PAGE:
Researchers say that the Welsh language will "thrive" and by 2300 two-thirds of the population could be Welsh speakers.
More than a third of the world's 7,000 languages are currently classified as endangered and more than half are expected to go extinct by 2100. There are a number of strategies in place in those countries to boost the language.
The researchers have developed a model which can predict changes in proficiency levels over time and, ultimately, whether a given endangered language is on a long-term trajectory towards extinction or recovery. The data, published by the Royal Society, compares Welsh and te reo Māori, the indigenous language of New Zealand, as a case study. That shows that while Māori is on a pathway towards extinction, Welsh will "thrive in the long term".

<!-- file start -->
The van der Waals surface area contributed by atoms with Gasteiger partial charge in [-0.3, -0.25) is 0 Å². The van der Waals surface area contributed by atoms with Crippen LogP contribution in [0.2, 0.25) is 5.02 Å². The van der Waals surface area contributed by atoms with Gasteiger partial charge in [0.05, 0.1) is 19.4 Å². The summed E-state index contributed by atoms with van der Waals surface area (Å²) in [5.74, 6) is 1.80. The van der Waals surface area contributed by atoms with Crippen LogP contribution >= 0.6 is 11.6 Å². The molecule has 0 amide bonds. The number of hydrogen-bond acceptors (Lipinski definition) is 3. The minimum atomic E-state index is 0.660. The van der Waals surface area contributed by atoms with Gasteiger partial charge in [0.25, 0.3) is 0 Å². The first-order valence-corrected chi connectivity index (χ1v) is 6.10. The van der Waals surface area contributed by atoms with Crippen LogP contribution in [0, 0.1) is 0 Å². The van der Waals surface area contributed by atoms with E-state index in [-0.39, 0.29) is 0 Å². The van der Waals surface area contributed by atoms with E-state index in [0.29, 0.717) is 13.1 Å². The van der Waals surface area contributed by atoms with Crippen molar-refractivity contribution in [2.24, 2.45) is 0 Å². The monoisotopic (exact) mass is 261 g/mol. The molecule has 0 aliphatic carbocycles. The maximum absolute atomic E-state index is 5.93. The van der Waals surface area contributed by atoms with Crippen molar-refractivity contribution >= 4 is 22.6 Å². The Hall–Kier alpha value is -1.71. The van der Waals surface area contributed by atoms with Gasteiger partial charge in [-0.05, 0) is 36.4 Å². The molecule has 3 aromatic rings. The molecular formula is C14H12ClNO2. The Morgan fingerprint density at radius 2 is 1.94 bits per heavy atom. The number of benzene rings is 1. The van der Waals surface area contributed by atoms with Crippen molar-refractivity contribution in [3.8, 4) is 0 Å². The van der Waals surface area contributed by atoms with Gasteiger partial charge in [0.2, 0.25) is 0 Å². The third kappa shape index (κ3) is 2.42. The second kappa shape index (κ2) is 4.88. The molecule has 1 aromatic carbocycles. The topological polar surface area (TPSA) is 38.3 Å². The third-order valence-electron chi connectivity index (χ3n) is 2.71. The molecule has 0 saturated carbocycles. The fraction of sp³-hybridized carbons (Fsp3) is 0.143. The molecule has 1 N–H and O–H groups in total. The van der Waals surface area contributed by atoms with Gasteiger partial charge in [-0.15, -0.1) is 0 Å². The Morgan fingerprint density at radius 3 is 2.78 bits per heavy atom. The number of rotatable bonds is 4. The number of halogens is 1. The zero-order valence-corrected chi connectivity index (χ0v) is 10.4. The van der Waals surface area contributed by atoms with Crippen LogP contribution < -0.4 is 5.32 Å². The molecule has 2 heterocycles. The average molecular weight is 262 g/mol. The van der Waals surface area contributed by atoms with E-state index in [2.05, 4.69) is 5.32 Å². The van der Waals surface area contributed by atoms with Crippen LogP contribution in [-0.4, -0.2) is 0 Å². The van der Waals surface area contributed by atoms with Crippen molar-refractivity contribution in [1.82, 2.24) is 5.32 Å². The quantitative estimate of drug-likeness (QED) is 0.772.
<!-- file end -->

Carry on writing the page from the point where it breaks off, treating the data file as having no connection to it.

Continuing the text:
The model is based on Welsh in Wales, where researchers say "significant development in bilingual and Welsh-medium education and the presence of the language throughout the public and private sectors have positively contributed to an increase in the number of Welsh speakers."